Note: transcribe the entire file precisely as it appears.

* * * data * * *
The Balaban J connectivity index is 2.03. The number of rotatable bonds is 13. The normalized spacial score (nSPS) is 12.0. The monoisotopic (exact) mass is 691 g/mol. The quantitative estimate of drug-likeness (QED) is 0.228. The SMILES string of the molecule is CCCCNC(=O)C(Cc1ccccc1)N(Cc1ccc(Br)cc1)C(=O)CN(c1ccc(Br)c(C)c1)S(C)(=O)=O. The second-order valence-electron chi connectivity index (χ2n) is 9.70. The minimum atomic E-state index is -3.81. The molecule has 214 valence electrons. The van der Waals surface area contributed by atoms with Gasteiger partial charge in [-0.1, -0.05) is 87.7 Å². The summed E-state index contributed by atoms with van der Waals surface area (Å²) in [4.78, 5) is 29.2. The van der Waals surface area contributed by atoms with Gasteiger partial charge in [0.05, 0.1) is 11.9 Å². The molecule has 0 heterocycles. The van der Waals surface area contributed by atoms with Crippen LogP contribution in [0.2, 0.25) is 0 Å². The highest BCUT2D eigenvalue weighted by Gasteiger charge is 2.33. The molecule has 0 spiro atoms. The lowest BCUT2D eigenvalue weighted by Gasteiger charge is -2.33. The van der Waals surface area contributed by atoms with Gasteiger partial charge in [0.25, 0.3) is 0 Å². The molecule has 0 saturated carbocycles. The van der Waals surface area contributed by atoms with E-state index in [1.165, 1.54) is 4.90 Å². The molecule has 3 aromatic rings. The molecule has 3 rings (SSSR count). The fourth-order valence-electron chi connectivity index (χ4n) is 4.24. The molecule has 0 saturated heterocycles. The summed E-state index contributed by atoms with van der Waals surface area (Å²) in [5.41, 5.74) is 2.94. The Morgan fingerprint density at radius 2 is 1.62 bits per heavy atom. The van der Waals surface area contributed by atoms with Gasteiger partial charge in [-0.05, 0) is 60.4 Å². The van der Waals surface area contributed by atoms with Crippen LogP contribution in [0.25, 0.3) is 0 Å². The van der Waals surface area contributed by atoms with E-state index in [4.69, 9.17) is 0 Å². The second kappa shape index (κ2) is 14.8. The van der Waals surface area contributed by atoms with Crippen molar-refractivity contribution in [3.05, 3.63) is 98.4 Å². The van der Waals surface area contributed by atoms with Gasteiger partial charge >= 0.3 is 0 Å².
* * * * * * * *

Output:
The Balaban J connectivity index is 2.03. The number of rotatable bonds is 13. The normalized spacial score (nSPS) is 12.0. The monoisotopic (exact) mass is 691 g/mol. The quantitative estimate of drug-likeness (QED) is 0.228. The SMILES string of the molecule is CCCCNC(=O)C(Cc1ccccc1)N(Cc1ccc(Br)cc1)C(=O)CN(c1ccc(Br)c(C)c1)S(C)(=O)=O. The second-order valence-electron chi connectivity index (χ2n) is 9.70. The minimum atomic E-state index is -3.81. The molecule has 214 valence electrons. The van der Waals surface area contributed by atoms with Gasteiger partial charge in [-0.1, -0.05) is 87.7 Å². The summed E-state index contributed by atoms with van der Waals surface area (Å²) in [4.78, 5) is 29.2. The van der Waals surface area contributed by atoms with Gasteiger partial charge in [0.05, 0.1) is 11.9 Å². The molecule has 0 heterocycles. The van der Waals surface area contributed by atoms with Crippen LogP contribution in [0.2, 0.25) is 0 Å². The highest BCUT2D eigenvalue weighted by Gasteiger charge is 2.33. The molecule has 0 spiro atoms. The lowest BCUT2D eigenvalue weighted by Gasteiger charge is -2.33. The van der Waals surface area contributed by atoms with Gasteiger partial charge in [0.25, 0.3) is 0 Å². The molecule has 0 saturated carbocycles. The van der Waals surface area contributed by atoms with E-state index in [1.165, 1.54) is 4.90 Å². The molecule has 3 aromatic rings. The molecule has 3 rings (SSSR count). The fourth-order valence-electron chi connectivity index (χ4n) is 4.24. The molecule has 0 saturated heterocycles. The summed E-state index contributed by atoms with van der Waals surface area (Å²) in [5.41, 5.74) is 2.94. The Morgan fingerprint density at radius 2 is 1.62 bits per heavy atom. The van der Waals surface area contributed by atoms with Gasteiger partial charge in [-0.05, 0) is 60.4 Å². The van der Waals surface area contributed by atoms with Crippen LogP contribution in [0.25, 0.3) is 0 Å². The van der Waals surface area contributed by atoms with E-state index in [4.69, 9.17) is 0 Å². The second kappa shape index (κ2) is 14.8. The van der Waals surface area contributed by atoms with Crippen molar-refractivity contribution in [3.05, 3.63) is 98.4 Å². The van der Waals surface area contributed by atoms with Gasteiger partial charge >= 0.3 is 0 Å².